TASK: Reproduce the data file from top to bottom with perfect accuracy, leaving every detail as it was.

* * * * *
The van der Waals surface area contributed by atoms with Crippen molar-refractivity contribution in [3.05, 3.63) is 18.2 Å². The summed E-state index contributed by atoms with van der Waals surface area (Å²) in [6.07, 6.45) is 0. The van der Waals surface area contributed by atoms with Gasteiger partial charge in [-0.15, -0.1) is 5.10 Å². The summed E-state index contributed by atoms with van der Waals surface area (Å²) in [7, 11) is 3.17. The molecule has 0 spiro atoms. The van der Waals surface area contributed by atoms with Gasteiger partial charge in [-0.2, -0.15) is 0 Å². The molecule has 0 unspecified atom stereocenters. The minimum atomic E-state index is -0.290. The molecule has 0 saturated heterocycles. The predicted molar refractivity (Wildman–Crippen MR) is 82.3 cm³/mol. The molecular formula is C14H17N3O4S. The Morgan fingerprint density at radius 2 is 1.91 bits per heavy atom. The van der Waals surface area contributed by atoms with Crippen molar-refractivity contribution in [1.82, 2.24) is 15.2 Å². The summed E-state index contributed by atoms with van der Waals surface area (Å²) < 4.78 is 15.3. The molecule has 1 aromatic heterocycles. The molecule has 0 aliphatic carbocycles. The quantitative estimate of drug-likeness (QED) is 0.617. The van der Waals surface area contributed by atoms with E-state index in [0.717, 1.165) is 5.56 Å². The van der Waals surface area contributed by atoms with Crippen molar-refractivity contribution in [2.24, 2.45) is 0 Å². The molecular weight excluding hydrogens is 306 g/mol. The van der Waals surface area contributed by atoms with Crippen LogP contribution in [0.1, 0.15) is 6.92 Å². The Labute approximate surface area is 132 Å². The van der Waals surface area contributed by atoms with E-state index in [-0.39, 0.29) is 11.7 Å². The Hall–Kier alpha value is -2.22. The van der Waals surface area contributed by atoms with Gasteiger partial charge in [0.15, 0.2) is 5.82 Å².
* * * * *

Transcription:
The van der Waals surface area contributed by atoms with Crippen molar-refractivity contribution in [3.05, 3.63) is 18.2 Å². The summed E-state index contributed by atoms with van der Waals surface area (Å²) in [6.07, 6.45) is 0. The van der Waals surface area contributed by atoms with Gasteiger partial charge in [-0.15, -0.1) is 5.10 Å². The summed E-state index contributed by atoms with van der Waals surface area (Å²) in [7, 11) is 3.17. The molecule has 0 spiro atoms. The van der Waals surface area contributed by atoms with Gasteiger partial charge in [-0.2, -0.15) is 0 Å². The molecule has 0 unspecified atom stereocenters. The minimum atomic E-state index is -0.290. The molecule has 0 saturated heterocycles. The predicted molar refractivity (Wildman–Crippen MR) is 82.3 cm³/mol. The molecular formula is C14H17N3O4S. The Morgan fingerprint density at radius 2 is 1.91 bits per heavy atom. The van der Waals surface area contributed by atoms with Crippen molar-refractivity contribution in [1.82, 2.24) is 15.2 Å². The summed E-state index contributed by atoms with van der Waals surface area (Å²) < 4.78 is 15.3. The molecule has 1 aromatic heterocycles. The molecule has 0 aliphatic carbocycles. The quantitative estimate of drug-likeness (QED) is 0.617. The van der Waals surface area contributed by atoms with E-state index in [0.717, 1.165) is 5.56 Å². The van der Waals surface area contributed by atoms with Crippen molar-refractivity contribution in [2.24, 2.45) is 0 Å². The molecular weight excluding hydrogens is 306 g/mol. The van der Waals surface area contributed by atoms with Crippen LogP contribution in [0.1, 0.15) is 6.92 Å². The Labute approximate surface area is 132 Å². The van der Waals surface area contributed by atoms with E-state index in [-0.39, 0.29) is 11.7 Å². The Hall–Kier alpha value is -2.22. The van der Waals surface area contributed by atoms with Gasteiger partial charge in [0.15, 0.2) is 5.82 Å².